kale that is less bitter is the sweet taste of brexit

© Provided by The Telegraph Kale

The UK is set to cut red tape on gene-edited crops in a post-Brexit move that could see products like less-bitter kale hit British supermarket shelves in the future.

The Government will soon announce the results of a consultation expected to give the green light for gene-edited agriculture.

The technology is tightly regulated in the same way as genetically modified food as a result of a 2018 ruling by the European Court of Justice.

The move could also potentially open the British market to products developed overseas, particularly in the US, where looser regulation has boosted research investment.

Among the products in development in the US are a leafy green like kale that has been modified to be less bitter, to make it taste more like lettuce and therefore more palatable, to encourage healthy eating.

Others include cherries without stones and blackberries without thorns and seeds.

Helping crops survive climate change

“If you want children to have healthy snacks, cherries are great, but the stones are a health hazard,” said Professor Wendy Harwood of the John Innes Centre in Norwich, which is researching GE crops.

Backers of GE technology, which involves splicing a gene and extracting or inserting new DNA, say they could help reduce food scarcity and make crops more resilient to climate change.

It differs from genetic modification because it does not involve inputting DNA from a different species, and can mimic processes that have been used in farming for centuries.

In the UK, research has focused on making crops more resilient and efficient, and increasing their nutritional and health benefits.

A field trial of wheat that has been gene-edited to remove the amino acid that is linked to carcinogens when bread is toasted, was given the green light last month.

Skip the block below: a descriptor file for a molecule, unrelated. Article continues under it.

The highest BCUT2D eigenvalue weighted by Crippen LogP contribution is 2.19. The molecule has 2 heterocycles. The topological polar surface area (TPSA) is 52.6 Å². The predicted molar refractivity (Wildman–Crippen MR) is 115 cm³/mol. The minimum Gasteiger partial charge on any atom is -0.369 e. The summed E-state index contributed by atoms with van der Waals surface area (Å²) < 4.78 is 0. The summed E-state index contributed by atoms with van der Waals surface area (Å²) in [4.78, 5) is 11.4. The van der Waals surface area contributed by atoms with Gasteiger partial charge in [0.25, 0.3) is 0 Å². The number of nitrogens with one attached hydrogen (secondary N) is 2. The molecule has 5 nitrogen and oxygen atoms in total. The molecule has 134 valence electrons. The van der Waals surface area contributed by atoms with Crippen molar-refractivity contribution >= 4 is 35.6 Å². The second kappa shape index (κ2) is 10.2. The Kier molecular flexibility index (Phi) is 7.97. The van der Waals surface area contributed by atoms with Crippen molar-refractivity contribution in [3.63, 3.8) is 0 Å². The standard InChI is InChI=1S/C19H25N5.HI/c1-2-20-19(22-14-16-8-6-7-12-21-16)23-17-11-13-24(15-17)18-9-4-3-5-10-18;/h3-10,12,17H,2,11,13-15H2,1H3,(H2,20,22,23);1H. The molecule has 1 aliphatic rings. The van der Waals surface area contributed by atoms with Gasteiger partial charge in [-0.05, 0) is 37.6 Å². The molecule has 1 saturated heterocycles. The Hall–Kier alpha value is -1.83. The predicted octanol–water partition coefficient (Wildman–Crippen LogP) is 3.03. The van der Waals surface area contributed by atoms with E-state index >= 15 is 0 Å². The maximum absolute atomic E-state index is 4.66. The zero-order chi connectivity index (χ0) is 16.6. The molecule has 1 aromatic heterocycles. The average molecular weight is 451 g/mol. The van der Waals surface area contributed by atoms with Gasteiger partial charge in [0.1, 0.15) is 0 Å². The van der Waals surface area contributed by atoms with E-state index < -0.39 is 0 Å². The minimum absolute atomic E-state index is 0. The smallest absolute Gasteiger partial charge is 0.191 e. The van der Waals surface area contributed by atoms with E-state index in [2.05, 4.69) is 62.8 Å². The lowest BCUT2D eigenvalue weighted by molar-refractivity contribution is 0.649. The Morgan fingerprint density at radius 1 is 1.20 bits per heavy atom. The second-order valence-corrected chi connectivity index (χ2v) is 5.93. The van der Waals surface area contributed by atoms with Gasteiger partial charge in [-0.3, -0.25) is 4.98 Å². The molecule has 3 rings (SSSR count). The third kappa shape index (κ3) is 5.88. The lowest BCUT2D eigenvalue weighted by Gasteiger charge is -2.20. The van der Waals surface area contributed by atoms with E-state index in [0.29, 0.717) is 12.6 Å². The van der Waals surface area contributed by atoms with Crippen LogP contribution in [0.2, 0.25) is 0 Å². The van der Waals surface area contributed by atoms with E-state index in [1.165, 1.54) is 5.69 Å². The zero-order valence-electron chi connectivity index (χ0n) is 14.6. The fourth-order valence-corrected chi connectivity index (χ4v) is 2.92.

Professor Johnathan Napier, the science director of the Rothamsted centre in Hertfordshire which is conducting the wheat trials, said the current regulations were “not fit for purpose”.

“GE products can help with changing climate and growing demand on land, but it’s not going to be a magic solution,” he said.

“We’re really up against it with climate change and population growth so we’ve got to make sure we are using every tool we have.”

Farmers hope technology will reduce losses

The National Farmers Union has welcomed the move to open the market to GE products, which it hopes will help farmers to reduce losses to adverse weather, pests or disease.

But some environmental and consumer groups say opening up the regulation could have unintended consequences and have called for clear labelling on GE products.

Backers of GE technology fear labelling could kill the industry, by creating extra bureaucracy and consumer wariness.

“Consumer safety and confidence is the absolute cornerstone,” Mr Napier said.

The consultation could also lead to gene-editing within livestock, which scientists say can be used to create “super sires” that produce elite offspring that could improve food production and help save endangered species. It could also be used to help reduce methane emissions from cattle.

The EU has also committed to reasesseing its own regulation on GE crops to align with the UK, which could limit the impact on British exports.

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